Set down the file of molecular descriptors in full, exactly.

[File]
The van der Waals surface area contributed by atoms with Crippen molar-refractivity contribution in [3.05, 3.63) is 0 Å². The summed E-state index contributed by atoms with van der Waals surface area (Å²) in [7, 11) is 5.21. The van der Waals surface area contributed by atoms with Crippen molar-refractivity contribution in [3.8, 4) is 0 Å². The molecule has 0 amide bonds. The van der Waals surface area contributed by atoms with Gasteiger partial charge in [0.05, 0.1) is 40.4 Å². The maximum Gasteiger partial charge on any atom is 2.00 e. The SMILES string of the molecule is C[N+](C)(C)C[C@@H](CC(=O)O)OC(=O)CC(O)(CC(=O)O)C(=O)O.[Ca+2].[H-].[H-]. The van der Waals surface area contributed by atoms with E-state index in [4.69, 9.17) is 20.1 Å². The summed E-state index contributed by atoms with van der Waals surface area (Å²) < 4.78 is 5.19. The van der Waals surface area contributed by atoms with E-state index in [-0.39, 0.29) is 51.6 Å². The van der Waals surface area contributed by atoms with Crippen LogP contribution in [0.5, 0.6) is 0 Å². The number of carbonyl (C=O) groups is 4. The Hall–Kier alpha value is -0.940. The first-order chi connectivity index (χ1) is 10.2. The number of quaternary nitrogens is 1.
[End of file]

The van der Waals surface area contributed by atoms with Crippen molar-refractivity contribution in [3.05, 3.63) is 0 Å². The summed E-state index contributed by atoms with van der Waals surface area (Å²) in [7, 11) is 5.21. The van der Waals surface area contributed by atoms with Crippen molar-refractivity contribution in [3.8, 4) is 0 Å². The molecule has 0 amide bonds. The van der Waals surface area contributed by atoms with Gasteiger partial charge in [0.05, 0.1) is 40.4 Å². The maximum Gasteiger partial charge on any atom is 2.00 e. The SMILES string of the molecule is C[N+](C)(C)C[C@@H](CC(=O)O)OC(=O)CC(O)(CC(=O)O)C(=O)O.[Ca+2].[H-].[H-]. The van der Waals surface area contributed by atoms with E-state index in [4.69, 9.17) is 20.1 Å². The summed E-state index contributed by atoms with van der Waals surface area (Å²) < 4.78 is 5.19. The van der Waals surface area contributed by atoms with E-state index in [-0.39, 0.29) is 51.6 Å². The van der Waals surface area contributed by atoms with Crippen LogP contribution in [0.5, 0.6) is 0 Å². The number of carbonyl (C=O) groups is 4. The Hall–Kier alpha value is -0.940. The first-order chi connectivity index (χ1) is 10.2. The number of quaternary nitrogens is 1.